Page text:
Amid the hype that surrounded Jack Wilshere's full England debut against Denmark, it was all too easy to overlook the contribution of the man who replaced him at half-time, West Ham United's Scott Parker, who returned to the team after four and a half years in the international wilderness.
Parker took over midfield duties from Wilshere with assurance and tenacity, and staked a claim, albeit probably an outside one, for inclusion in the squad for next month's Euro 2012 qualifier with Wales.
It was his first cap since the 2-0 defeat to Croatia in October 2006 under Steve McClaren, which is best remembered for goalkeeper Paul Robinson's air kick attempting to clear Gary Neville's back pass, which led to Croatia's second goal.
Parker was relieved finally to be able to lay that particular ghost to rest with his display in Copenhagen, and show that his game has improved since his last cap. At the age of 30 and having missed out narrowly on inclusion to the World Cup squad last summer, Parker was in danger of seeing international football pass him by. Yet he believes he is a better footballer now than he was as a teenager, when he – like Wilshere – was rated one of the best young players around.
Parker said: "For the last three years, I've been playing the best football that I've played in a long while. I think experience is vital for that. You become wiser, you know where to be, what positions to take up, how to play it. I'm in a position where if I get a chance I have to take it. It's plain and simple. That's the way it is for me and I got a chance for 45 minutes and I realised I needed to grab it with both hands."
Parker has won each of his four caps at a different club – Charlton Athletic, Chelsea, Newcastle United and West Ham United – and is motivated to ensure that does not become the sum total of his international career. He said: "I want to be remembered for more than a quiz question, of course I do. I want to try and progress from now."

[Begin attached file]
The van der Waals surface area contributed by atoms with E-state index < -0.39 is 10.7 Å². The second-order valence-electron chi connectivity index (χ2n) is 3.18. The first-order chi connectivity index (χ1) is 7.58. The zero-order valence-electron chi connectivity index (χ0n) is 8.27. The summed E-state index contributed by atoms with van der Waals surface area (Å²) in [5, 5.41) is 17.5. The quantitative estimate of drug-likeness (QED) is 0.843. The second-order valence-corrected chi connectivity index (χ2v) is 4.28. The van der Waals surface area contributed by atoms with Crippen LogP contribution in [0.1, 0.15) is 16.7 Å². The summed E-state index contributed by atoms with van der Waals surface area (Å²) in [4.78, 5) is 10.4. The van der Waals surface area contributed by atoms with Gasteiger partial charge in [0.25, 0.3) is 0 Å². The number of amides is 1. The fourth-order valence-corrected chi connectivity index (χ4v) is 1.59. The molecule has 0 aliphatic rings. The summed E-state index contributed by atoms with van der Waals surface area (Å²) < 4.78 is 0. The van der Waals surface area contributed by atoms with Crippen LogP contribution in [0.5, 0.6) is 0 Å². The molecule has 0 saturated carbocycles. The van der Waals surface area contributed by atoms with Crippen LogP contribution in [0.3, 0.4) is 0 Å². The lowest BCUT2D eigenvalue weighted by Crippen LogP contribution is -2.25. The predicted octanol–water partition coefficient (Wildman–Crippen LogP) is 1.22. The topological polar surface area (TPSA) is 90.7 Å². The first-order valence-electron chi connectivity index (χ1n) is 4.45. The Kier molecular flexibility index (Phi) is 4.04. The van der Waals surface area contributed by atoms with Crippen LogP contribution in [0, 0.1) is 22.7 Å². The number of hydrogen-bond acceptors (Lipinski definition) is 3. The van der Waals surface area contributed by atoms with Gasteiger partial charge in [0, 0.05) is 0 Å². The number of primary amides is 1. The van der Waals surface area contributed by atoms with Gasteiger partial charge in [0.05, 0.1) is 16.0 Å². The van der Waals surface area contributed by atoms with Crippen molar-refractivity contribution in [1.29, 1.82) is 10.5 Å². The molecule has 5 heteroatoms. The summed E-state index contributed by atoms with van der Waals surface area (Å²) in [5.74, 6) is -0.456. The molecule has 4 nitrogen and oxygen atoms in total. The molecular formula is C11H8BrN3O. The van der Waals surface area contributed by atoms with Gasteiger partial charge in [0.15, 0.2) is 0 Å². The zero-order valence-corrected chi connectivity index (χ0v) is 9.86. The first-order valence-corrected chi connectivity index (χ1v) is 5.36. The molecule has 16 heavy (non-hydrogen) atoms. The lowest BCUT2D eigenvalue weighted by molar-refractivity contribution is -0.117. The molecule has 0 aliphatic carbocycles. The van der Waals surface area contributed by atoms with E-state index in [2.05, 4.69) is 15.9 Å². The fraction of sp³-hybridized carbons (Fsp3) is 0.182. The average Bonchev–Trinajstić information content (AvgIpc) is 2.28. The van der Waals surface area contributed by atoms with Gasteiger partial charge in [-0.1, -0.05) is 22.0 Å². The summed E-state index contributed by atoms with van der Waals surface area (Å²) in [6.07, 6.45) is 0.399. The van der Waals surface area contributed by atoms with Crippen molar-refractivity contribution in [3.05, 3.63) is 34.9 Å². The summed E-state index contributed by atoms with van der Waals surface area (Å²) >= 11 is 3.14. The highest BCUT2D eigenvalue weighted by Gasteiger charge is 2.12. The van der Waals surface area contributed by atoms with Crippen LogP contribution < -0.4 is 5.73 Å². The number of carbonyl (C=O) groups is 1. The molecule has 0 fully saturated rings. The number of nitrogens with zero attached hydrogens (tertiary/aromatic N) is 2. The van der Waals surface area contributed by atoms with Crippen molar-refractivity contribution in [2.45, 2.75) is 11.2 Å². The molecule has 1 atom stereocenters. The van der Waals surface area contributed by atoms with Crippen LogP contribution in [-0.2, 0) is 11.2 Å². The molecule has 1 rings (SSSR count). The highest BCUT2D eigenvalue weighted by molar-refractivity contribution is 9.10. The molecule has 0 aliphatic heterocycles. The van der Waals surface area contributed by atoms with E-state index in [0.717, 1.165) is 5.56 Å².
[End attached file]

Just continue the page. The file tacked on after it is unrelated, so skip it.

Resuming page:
Parker, 30, and Darren Bent, 27, were two of the positives that Fabio Capello was able to take from Wednesday's friendly, but neither could be said to be the injection of fresh blood we were promised after the World Cup.
Fabio Capello's stated intention in the aftermath of seeing his tired, old team lose 4-1 to Germany's exuberant young side was to rejuvenate his side. Seven months on, and he believes only Wilshere and the injured Andy Carroll are ready to be part of the senior squad. England remain an old side. If they qualify for the finals of Euro 2012 in Ukraine and Poland, as seems likely, then they will be a team comprised of players well into their thirties.
In defence, the England captain Rio Ferdinand will be 33. Ashley Cole will be 31, as will John Terry. In midfield Steven Gerrard will be 32, Gareth Barry will be 30, Parker will be 31 and Frank Lampard celebrates his 33rd birthday that summer. Up front, Peter Crouch will be 31, Jermain Defoe 29.
The most pressing need now for Capello is to find a way to bring young players into the side. That will only make it harder for the likes of Parker and Bent to make their presence felt, despite their timely reminders of their talents on Wednesday night.Reuse content